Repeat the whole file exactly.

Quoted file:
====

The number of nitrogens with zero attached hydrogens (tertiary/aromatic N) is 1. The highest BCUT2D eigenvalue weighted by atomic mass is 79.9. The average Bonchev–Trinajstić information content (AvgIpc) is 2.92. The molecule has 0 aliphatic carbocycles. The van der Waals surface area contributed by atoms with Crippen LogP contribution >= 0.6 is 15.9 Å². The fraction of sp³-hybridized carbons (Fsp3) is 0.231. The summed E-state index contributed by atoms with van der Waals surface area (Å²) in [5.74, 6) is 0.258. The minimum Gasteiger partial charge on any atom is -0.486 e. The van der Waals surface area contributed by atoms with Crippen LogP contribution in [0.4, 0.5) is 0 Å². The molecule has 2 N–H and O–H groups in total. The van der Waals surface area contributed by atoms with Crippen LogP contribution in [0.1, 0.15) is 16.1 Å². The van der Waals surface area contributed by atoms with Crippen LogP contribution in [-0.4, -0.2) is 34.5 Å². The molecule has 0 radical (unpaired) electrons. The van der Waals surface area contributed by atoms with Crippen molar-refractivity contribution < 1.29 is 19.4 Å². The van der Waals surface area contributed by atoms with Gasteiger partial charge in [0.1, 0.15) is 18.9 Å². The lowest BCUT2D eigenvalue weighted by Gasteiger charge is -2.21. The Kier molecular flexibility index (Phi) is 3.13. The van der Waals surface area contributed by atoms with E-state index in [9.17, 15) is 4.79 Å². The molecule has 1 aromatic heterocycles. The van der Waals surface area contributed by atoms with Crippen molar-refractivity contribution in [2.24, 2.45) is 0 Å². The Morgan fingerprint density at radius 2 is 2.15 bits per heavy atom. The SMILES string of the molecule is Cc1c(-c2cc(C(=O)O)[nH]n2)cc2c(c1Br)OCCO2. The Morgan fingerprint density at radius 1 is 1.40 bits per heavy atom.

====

The number of nitrogens with zero attached hydrogens (tertiary/aromatic N) is 1. The highest BCUT2D eigenvalue weighted by atomic mass is 79.9. The average Bonchev–Trinajstić information content (AvgIpc) is 2.92. The molecule has 0 aliphatic carbocycles. The van der Waals surface area contributed by atoms with Crippen LogP contribution >= 0.6 is 15.9 Å². The fraction of sp³-hybridized carbons (Fsp3) is 0.231. The summed E-state index contributed by atoms with van der Waals surface area (Å²) in [5.74, 6) is 0.258. The minimum Gasteiger partial charge on any atom is -0.486 e. The van der Waals surface area contributed by atoms with Crippen LogP contribution in [0.4, 0.5) is 0 Å². The molecule has 2 N–H and O–H groups in total. The van der Waals surface area contributed by atoms with Crippen LogP contribution in [0.1, 0.15) is 16.1 Å². The van der Waals surface area contributed by atoms with Crippen LogP contribution in [-0.4, -0.2) is 34.5 Å². The molecule has 0 radical (unpaired) electrons. The van der Waals surface area contributed by atoms with Crippen molar-refractivity contribution < 1.29 is 19.4 Å². The van der Waals surface area contributed by atoms with Gasteiger partial charge in [0.1, 0.15) is 18.9 Å². The lowest BCUT2D eigenvalue weighted by Gasteiger charge is -2.21. The Kier molecular flexibility index (Phi) is 3.13. The van der Waals surface area contributed by atoms with E-state index in [9.17, 15) is 4.79 Å². The molecule has 1 aromatic heterocycles. The van der Waals surface area contributed by atoms with Crippen molar-refractivity contribution in [2.24, 2.45) is 0 Å². The Morgan fingerprint density at radius 2 is 2.15 bits per heavy atom. The SMILES string of the molecule is Cc1c(-c2cc(C(=O)O)[nH]n2)cc2c(c1Br)OCCO2. The Morgan fingerprint density at radius 1 is 1.40 bits per heavy atom.